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Roger Crowley Books In Order

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Publication Order of Non-Fiction Books

1453: The Holy War for Constantinople and the Clash of Islam and the West (2005)Hardcover  Paperback  Kindle
Empires of the Sea: The Siege of Malta, the Battle of Lepanto, and the Contest for the Center of the World (2008)Hardcover  Paperback  Kindle
City of Fortune: How Venice Won and Lost a Naval Empire (2011)Hardcover  Paperback  Kindle
Conquerors: How Portugal Forged the First Global Empire (2015)Hardcover  Paperback  Kindle
The Accursed Tower: The Fall of Acre and the End of the Crusades (2019)Hardcover  Paperback  Kindle

Roger Crowley
Roger Crowley was born in the year 1951, and is a British author and historian that is known for his books on Mediterranean and maritime history.

He was educated at Sherborne School before reading English at Emmanuel College Cambridge. The child of a naval family, his early experiences of life in Malta gave him a deep interest in the culture and history of the Mediterranean world, which has stayed a major subject of his work.

Roger’s particular interests are in the Venetian, Ottoman, Portuguese, and Byzantine empires. As a result of this, he has penned a loose trilogy of books about the Mediterranean’s history. They are: “Constaninople: The Last Great Siege” (for which he drew on his interest in Istanbul), “Empires of the Sea”, and “City of Fortune”.

He has taught English in Istanbul, walked across Western Turkey, and traveled widely in the Greek-speaking world. He has also traveled from Portugal and Spain to the Black Sea.

Roger worked for many years in the publishing world before he pursued a full-time writing career. He is married and lives in the Gloucestershire countryside, located in England.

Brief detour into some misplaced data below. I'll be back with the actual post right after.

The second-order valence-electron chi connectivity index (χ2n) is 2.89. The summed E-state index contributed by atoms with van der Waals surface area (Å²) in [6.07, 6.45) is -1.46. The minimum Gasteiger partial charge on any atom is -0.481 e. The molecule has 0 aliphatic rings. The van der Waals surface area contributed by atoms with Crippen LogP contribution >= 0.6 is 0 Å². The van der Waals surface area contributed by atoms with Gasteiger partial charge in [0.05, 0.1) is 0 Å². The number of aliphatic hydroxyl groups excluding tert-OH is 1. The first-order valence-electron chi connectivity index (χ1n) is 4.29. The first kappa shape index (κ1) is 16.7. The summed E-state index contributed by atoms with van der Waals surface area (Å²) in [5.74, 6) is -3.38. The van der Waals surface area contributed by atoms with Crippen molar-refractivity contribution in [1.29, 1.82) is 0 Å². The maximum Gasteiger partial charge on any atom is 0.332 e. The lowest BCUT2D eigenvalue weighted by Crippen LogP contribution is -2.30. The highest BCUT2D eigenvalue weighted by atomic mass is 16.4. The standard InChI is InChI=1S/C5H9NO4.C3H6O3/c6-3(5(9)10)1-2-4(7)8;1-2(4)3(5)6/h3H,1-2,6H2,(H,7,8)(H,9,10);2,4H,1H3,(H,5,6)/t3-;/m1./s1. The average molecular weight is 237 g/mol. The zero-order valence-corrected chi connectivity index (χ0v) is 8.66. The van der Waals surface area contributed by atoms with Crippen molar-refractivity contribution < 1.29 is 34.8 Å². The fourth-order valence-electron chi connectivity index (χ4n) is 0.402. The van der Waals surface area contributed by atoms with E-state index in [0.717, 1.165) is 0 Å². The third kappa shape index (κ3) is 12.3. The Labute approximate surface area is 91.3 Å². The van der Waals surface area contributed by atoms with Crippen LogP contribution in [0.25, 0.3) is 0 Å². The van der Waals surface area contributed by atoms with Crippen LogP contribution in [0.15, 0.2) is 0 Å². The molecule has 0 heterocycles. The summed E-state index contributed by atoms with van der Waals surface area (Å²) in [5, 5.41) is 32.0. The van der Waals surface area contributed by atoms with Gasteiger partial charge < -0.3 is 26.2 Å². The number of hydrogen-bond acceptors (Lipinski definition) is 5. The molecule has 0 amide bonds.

He has a reputation for penning page-turning narrative history that is based on eyewitness accounts and original sources combined with careful scholarship. Roger’s works have been translated into over twenty languages.

Roger has talked to audiences as diverse as Melvin Bragg’s BBC program “In Our Time”, NATO, the National Maritime Museum, the Hay Festival, and the Center for Analyses in Washington. He has also written reviews and articles, appeared on television programs, and even traveled as far as China in order to give lectures.

“Empires of the Sea” was a New York Times Bestseller and a Sunday Times (UK) History Book of the Year in the year 2009.

“1453: The Holy War for Constantinople and the Clash of Islam and the West” is a non-fiction book that was released in 2005. An enthralling exploration of Constantinople’s fall and its ties to the world that we live in today.

Constantinople’s fall in the year 1453 signaled a shift in history, and marked the end of the Byzantium Empire. This comprehensive accounting of the battle between Constantine XI (the 57th emperor of Byzantium) and Mehmed II (the Ottoman Empire’s sultan) illuminates the period in history that was a precursor the current jihad that exists between the Middle East and the West.

“Empires of the Sea: The Final Battle for the Mediterranean, 1521-1580” is a non-fiction book that was released in 2008. This book shows the Mediterranean as a bloody theater of war and to be majestic.

It opens with the Ottoman victory in the year 1453, this book tells the story of Barbary pirates, military crusading, white slavery, and the Ottoman Empire. As well as the larger picture of the struggles between Christianity and Islam.